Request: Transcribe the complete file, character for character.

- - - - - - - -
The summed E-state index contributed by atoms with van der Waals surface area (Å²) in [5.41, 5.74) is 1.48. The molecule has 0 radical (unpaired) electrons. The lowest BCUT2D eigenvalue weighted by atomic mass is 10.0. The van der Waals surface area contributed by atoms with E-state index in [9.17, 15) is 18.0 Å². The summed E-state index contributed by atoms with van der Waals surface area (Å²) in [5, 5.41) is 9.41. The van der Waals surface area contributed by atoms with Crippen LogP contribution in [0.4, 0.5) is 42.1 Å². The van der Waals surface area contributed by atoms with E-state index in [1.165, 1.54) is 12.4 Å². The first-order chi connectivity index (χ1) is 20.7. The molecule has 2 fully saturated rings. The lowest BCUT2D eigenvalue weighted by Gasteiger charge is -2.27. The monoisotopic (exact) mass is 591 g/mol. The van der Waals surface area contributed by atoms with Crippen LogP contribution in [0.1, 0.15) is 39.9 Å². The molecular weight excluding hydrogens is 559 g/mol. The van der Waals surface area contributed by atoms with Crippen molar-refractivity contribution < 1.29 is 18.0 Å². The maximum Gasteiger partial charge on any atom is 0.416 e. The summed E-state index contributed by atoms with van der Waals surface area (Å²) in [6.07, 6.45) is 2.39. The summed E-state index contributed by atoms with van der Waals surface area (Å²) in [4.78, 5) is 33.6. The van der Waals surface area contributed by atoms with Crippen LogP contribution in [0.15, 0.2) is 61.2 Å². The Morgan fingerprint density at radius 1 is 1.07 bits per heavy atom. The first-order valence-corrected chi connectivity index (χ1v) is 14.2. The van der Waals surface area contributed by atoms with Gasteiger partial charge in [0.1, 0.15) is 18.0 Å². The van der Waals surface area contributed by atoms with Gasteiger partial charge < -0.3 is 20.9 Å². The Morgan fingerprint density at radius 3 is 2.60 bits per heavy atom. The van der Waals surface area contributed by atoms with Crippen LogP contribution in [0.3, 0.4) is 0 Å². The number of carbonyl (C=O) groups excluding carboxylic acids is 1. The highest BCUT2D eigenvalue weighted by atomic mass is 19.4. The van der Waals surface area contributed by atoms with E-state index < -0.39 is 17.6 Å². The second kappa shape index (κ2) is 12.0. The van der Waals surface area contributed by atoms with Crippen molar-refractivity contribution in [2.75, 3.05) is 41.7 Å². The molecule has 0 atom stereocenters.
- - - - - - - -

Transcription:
The summed E-state index contributed by atoms with van der Waals surface area (Å²) in [5.41, 5.74) is 1.48. The molecule has 0 radical (unpaired) electrons. The lowest BCUT2D eigenvalue weighted by atomic mass is 10.0. The van der Waals surface area contributed by atoms with E-state index in [9.17, 15) is 18.0 Å². The summed E-state index contributed by atoms with van der Waals surface area (Å²) in [5, 5.41) is 9.41. The van der Waals surface area contributed by atoms with Crippen LogP contribution in [0.4, 0.5) is 42.1 Å². The van der Waals surface area contributed by atoms with E-state index in [1.165, 1.54) is 12.4 Å². The first-order chi connectivity index (χ1) is 20.7. The molecule has 2 fully saturated rings. The lowest BCUT2D eigenvalue weighted by Gasteiger charge is -2.27. The monoisotopic (exact) mass is 591 g/mol. The van der Waals surface area contributed by atoms with Crippen LogP contribution in [0.1, 0.15) is 39.9 Å². The molecular weight excluding hydrogens is 559 g/mol. The van der Waals surface area contributed by atoms with Crippen molar-refractivity contribution < 1.29 is 18.0 Å². The maximum Gasteiger partial charge on any atom is 0.416 e. The summed E-state index contributed by atoms with van der Waals surface area (Å²) in [6.07, 6.45) is 2.39. The summed E-state index contributed by atoms with van der Waals surface area (Å²) in [4.78, 5) is 33.6. The van der Waals surface area contributed by atoms with Crippen LogP contribution in [0.15, 0.2) is 61.2 Å². The Morgan fingerprint density at radius 1 is 1.07 bits per heavy atom. The first-order valence-corrected chi connectivity index (χ1v) is 14.2. The van der Waals surface area contributed by atoms with Gasteiger partial charge in [0.1, 0.15) is 18.0 Å². The van der Waals surface area contributed by atoms with Gasteiger partial charge < -0.3 is 20.9 Å². The Morgan fingerprint density at radius 3 is 2.60 bits per heavy atom. The van der Waals surface area contributed by atoms with Crippen LogP contribution in [0.3, 0.4) is 0 Å². The number of carbonyl (C=O) groups excluding carboxylic acids is 1. The highest BCUT2D eigenvalue weighted by atomic mass is 19.4. The van der Waals surface area contributed by atoms with E-state index < -0.39 is 17.6 Å². The second kappa shape index (κ2) is 12.0. The van der Waals surface area contributed by atoms with Crippen molar-refractivity contribution in [2.75, 3.05) is 41.7 Å². The molecule has 0 atom stereocenters.